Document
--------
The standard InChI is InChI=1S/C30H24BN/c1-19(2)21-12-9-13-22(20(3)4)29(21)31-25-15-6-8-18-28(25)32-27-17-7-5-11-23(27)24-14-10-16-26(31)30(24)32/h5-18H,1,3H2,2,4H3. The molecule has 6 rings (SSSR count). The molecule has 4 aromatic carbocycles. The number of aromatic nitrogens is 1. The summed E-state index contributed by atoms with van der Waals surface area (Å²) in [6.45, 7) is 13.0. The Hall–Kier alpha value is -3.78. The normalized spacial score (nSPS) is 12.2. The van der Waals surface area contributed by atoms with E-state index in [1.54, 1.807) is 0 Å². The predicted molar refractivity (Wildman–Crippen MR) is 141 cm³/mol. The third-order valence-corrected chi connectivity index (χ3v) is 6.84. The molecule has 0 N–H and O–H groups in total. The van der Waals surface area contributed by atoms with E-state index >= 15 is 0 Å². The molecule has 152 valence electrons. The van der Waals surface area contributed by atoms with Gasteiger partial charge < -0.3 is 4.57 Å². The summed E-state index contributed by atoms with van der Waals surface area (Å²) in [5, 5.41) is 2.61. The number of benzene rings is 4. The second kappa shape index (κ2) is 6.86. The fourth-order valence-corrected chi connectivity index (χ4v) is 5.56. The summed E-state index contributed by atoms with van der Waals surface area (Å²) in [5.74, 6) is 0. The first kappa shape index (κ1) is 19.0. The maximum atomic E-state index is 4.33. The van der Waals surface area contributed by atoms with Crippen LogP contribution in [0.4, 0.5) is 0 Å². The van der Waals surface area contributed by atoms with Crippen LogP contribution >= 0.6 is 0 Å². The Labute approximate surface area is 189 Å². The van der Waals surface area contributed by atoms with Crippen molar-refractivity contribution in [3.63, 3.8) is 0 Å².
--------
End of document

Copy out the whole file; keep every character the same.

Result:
The standard InChI is InChI=1S/C30H24BN/c1-19(2)21-12-9-13-22(20(3)4)29(21)31-25-15-6-8-18-28(25)32-27-17-7-5-11-23(27)24-14-10-16-26(31)30(24)32/h5-18H,1,3H2,2,4H3. The molecule has 6 rings (SSSR count). The molecule has 4 aromatic carbocycles. The number of aromatic nitrogens is 1. The summed E-state index contributed by atoms with van der Waals surface area (Å²) in [6.45, 7) is 13.0. The Hall–Kier alpha value is -3.78. The normalized spacial score (nSPS) is 12.2. The van der Waals surface area contributed by atoms with E-state index in [1.54, 1.807) is 0 Å². The predicted molar refractivity (Wildman–Crippen MR) is 141 cm³/mol. The third-order valence-corrected chi connectivity index (χ3v) is 6.84. The molecule has 0 N–H and O–H groups in total. The van der Waals surface area contributed by atoms with E-state index >= 15 is 0 Å². The molecule has 152 valence electrons. The van der Waals surface area contributed by atoms with Gasteiger partial charge < -0.3 is 4.57 Å². The summed E-state index contributed by atoms with van der Waals surface area (Å²) in [5, 5.41) is 2.61. The number of benzene rings is 4. The second kappa shape index (κ2) is 6.86. The fourth-order valence-corrected chi connectivity index (χ4v) is 5.56. The summed E-state index contributed by atoms with van der Waals surface area (Å²) in [5.74, 6) is 0. The first kappa shape index (κ1) is 19.0. The maximum atomic E-state index is 4.33. The van der Waals surface area contributed by atoms with Crippen LogP contribution in [0.4, 0.5) is 0 Å². The van der Waals surface area contributed by atoms with Crippen LogP contribution >= 0.6 is 0 Å². The Labute approximate surface area is 189 Å². The van der Waals surface area contributed by atoms with Crippen molar-refractivity contribution in [3.63, 3.8) is 0 Å².